Two years ago, I visited Pawnee, Oklahoma, on a press trip. The town isn’t much, though there are a few small shops and places to eat along the main drag. But it was the stop at Pawnee Bill’s former ranch that was particularly memorable. It was one of those places that called to me, and I was anxious to see it again. So when Rick said we would be staying in an RV park located about 45 minutes from Pawnee.
In case you’ve never heard of Pawnee Bill (I never had), he was a famous western showman who got his start as one of the starring acts in the Buffalo Bill Wild West Show in the late 1800s. His real name was Gordon Lillie, but he actually lived with the Pawnee Indians in this part of Oklahoma. The story goes that a member of the tribe sold Gordon an enormous chunk of land located about 20 minutes from the town of Pawnee, where he built a series of structures to house everything from a blacksmith shop, to his beautiful home. Pawnee Bill’s heyday was at the time the Old West was dying, and people all over the world were eager to see the Wild West Shows in an attempt to recapture to romance of the old west. Both Buffalo Bill and Pawnee Bill became very wealthy providing old west hungry audiences with mock Calvary/Indian battles, rodeo-type acts, trick horseback riders, and sharpshooters.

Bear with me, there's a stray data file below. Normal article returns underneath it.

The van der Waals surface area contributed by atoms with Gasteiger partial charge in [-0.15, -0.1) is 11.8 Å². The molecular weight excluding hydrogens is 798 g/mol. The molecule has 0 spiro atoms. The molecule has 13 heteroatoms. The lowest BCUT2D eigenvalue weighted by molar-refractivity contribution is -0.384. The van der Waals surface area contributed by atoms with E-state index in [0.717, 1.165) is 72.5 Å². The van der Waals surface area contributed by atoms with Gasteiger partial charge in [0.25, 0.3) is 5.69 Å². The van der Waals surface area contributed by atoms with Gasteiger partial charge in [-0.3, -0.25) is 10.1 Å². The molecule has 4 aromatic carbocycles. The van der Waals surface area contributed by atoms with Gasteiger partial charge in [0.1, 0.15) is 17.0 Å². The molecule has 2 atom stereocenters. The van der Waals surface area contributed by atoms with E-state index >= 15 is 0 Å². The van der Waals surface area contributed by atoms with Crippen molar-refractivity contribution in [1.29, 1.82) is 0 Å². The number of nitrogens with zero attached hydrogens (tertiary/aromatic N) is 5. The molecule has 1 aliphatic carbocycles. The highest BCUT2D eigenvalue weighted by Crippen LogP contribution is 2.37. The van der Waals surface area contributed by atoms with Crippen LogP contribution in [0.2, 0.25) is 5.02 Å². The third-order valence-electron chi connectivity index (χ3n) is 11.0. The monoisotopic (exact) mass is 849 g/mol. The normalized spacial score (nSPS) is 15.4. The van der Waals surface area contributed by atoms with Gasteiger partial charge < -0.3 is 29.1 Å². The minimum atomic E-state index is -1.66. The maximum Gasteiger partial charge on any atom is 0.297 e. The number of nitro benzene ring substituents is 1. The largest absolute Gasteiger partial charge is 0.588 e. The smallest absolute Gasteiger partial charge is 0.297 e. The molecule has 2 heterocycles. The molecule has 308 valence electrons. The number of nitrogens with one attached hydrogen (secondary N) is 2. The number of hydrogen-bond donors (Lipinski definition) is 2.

Eventually, Pawnee Bill spun off his own version of the Wild West Show, incorporating an Asian group of performers after spending time in the Far East. It was Gordon’s wife, May, who was the real star of the show. May was raised as a Quaker and married Gordon Lillie when she was only 15. She had never shot a gun; nor had she ever ridden a horse. That changed immediately after her marriage, when her groom surprised her with a shiny new rifle and a horse. Much to everyone’s surprise, May became one of the best women shooters in the world, rivaling the famous Annie Oakley. Actually, I think May was better than Oakley, as May did her sharp shooting while riding a galloping horse!
Gordon Lillie and Buffalo Bill Cody remained friends throughout their lives and even teamed up in later years to join their shows in world tours. Both Buffalo Bill and Will Rogers were frequent visitors at the ranch, and the mansion has preserved a few articles that had belonged to them.
May Lillie’s story would make a terrific book. Hum…. I may be heading back to Pawnee in the near future to do research! I also recommend that any of you who are interested in the old west, or who would like to see what remains of Pawnee Bill’s own herd, visit the ranch.